Tuesday, April 26, 2011

Publishing After Barry Eisler: What Will the Industry Look Like When Its Bestsellers Go Rogue?

So, we all remember that a month ago Barry Eisler turned down a $500,000 deal in favor of self-publishing, right? He certainly wasn’t the first author to have the idea that he could make more money by taking his books’ publication into his own hands, but the numbers made his announcement, as Joe Konrath said, “one for the Twitter Hall of Fame.” It stopped the publishing world in its tracks for a moment. And it got me thinking about the future of publishing.

In conversation, Barry told Joe:
…The new generation [is] looking at self-publishing differently... The question—“Should I self-publish?”—[is] going to be asked by more and more authors going forward. And… over time, more and more of them were going to be answering the question, “Yes.”

This is exactly what’s happening now. I’m not the first example, though I might be a noteworthy one because of the numbers I’m walking away from. But there will be others, more and more of them.

In all honesty, I think Barry’s right—there will be more and more authors who choose to self-publish as time goes on, and especially as digital sales continue to rise. As he and Joe agreed in their interview, it’s a matter of numbers: by self-publishing digitally rather than publishing traditionally, an author makes more money on every single copy sold.

Before you scrap your query letter completely, though, let’s take a look at those numbers. As Nathan Bransford explained in an essential blog post on the math behind publishing decisions, in order to make from self-publishing exactly what he would have made from that six-digit deal, Barry Eisler is counting on selling at least 71,633 ebooks. Can he do it? Probably. Assuming he’s already selling that many copies (if not more) of each of his books, it’s a safe bet that his large readership will stick with him and keep his numbers high.

Well, that’s all well and good if you’re Barry Eisler, or Stephen King, or Dean Koontz, or Jonathan Franzen—especially if you can count on your day of Twitter fame to sell copies of your book for you, the way I bet Barry Eisler can. But what about the little guys?

See, Joe and Barry agreed in their interview that publishers aren't needed anymore. But, as a great many writers and editors alike will tell you, there are some definite benefits to working with a publishing house.

Perhaps the most important, especially as writers’ need for help with cover design, layout and printing decreases, is the benefit of a devoted marketing force. The average writer doesn’t go from a debut novelist to a household name on his or her own. Sure, it happens—you need look no further than Nathan Bransford’s post and his numbers for Amanda Hocking. But it doesn’t happen frequently, or without the author (or a devoted team close to the author) having a very special skill set.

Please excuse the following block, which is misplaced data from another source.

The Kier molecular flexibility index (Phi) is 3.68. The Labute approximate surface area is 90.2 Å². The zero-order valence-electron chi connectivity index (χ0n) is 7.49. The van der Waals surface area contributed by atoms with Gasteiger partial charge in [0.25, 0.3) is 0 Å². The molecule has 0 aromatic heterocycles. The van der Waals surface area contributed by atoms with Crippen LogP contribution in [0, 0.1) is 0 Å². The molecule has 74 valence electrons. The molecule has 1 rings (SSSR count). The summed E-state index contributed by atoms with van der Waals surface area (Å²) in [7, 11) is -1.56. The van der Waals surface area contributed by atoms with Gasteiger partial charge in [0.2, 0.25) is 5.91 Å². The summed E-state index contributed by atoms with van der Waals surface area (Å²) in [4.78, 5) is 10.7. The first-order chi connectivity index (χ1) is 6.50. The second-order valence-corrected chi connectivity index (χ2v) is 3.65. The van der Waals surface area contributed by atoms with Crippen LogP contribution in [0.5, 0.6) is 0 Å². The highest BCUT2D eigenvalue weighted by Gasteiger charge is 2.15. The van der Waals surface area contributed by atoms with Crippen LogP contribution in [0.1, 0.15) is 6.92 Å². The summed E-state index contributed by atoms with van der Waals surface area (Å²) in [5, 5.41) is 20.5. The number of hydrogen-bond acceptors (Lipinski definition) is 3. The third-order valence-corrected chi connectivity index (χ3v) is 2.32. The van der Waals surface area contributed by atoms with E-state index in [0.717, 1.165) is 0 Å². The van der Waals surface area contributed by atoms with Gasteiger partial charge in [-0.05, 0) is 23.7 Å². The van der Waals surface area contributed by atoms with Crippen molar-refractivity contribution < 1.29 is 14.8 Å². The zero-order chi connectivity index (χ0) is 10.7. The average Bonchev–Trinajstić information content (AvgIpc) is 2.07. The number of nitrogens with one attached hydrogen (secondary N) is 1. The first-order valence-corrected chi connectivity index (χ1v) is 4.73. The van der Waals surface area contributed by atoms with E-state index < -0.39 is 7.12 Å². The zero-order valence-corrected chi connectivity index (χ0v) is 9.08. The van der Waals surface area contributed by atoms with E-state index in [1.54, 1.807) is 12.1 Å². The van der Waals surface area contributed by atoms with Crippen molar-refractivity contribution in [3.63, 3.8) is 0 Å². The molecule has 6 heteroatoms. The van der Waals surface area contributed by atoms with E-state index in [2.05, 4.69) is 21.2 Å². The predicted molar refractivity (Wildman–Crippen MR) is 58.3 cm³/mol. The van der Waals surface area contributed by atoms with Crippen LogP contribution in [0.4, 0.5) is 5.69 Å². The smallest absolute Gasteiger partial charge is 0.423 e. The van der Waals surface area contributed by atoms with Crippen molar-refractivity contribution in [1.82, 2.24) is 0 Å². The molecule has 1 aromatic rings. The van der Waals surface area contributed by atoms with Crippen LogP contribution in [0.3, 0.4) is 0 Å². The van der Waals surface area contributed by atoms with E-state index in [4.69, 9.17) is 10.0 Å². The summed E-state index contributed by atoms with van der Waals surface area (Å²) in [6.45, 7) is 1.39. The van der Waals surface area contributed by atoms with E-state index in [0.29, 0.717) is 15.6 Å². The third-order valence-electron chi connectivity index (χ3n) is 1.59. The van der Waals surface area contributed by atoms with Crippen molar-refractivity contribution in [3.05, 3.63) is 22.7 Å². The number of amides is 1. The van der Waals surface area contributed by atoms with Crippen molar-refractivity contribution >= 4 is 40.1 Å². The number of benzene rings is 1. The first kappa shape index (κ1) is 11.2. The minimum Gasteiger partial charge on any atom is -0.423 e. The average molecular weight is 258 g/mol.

Publishing doom-and-gloomers will tell you that it’s only a matter of time before all the publishing houses go under, that the internet will eliminate the need for "gatekeepers," and that anyone can and will be discovered through the internet. But really, I don’t think that e-publishing is going to save every writer from obscurity. It will certainly increase the number of writers who have access to publishing, but will it increase the number of readers, or even distribute existing readers evenly among all the writers being published?

I don’t think so. If anything, e-publishing makes good marketing and curation all the more important. With more and more books vying for attention, it’s going to become that much harder to stand out. Editors, "gatekeepers" if you must call them that, who have a strong eye for what will appeal to people, and marketers who know how to reach those people will become more important than ever. It’s a hard, hard world for the as-yet-unknown.

So when I think about the future of publishing in the digital era, I wonder not about what will happen to the New York Times bestselling author, but about what will happen to the debut author, the writer of literary fiction, and the quiet novel with a niche audience. Publishers have, for so long, financed their operations through bestsellers and hesitated to take on a riskier project with a potentially small or difficult to reach audience. But if the bestsellers break away from traditional publishing, will the industry fold, or will it redefine itself?

Perhaps the strength of publishers in a new era of publishing will be their ability to devote time and attention to niche audiences, to find new talents and voices, and to develop literary projects for the devoted reader. The profits would be smaller, and the industry would change significantly. It’s hard to imagine that the big four could make this transition smoothly. But it may be that small, independent houses are in the perfect position to consider it.

I don’t really know what form publishing will take in the digital era. I agree with Joe Konrath that “paper will become a niche while digital will become the norm,” whether that takes one year or ten. I certainly don’t want to see my job disappear, or the good work of editors, marketers and designers all over the world become valueless. But it’s becoming increasingly clear that publishers need to be flexible and adapt to their evolving roles as technology changes the media it delivers. And I think, if finding and promoting new talent and literary voices were to become the new role of publishers, I could be okay with that.

But that’s just one theory—what’s yours? What do you think will become of publishing in the digital era?

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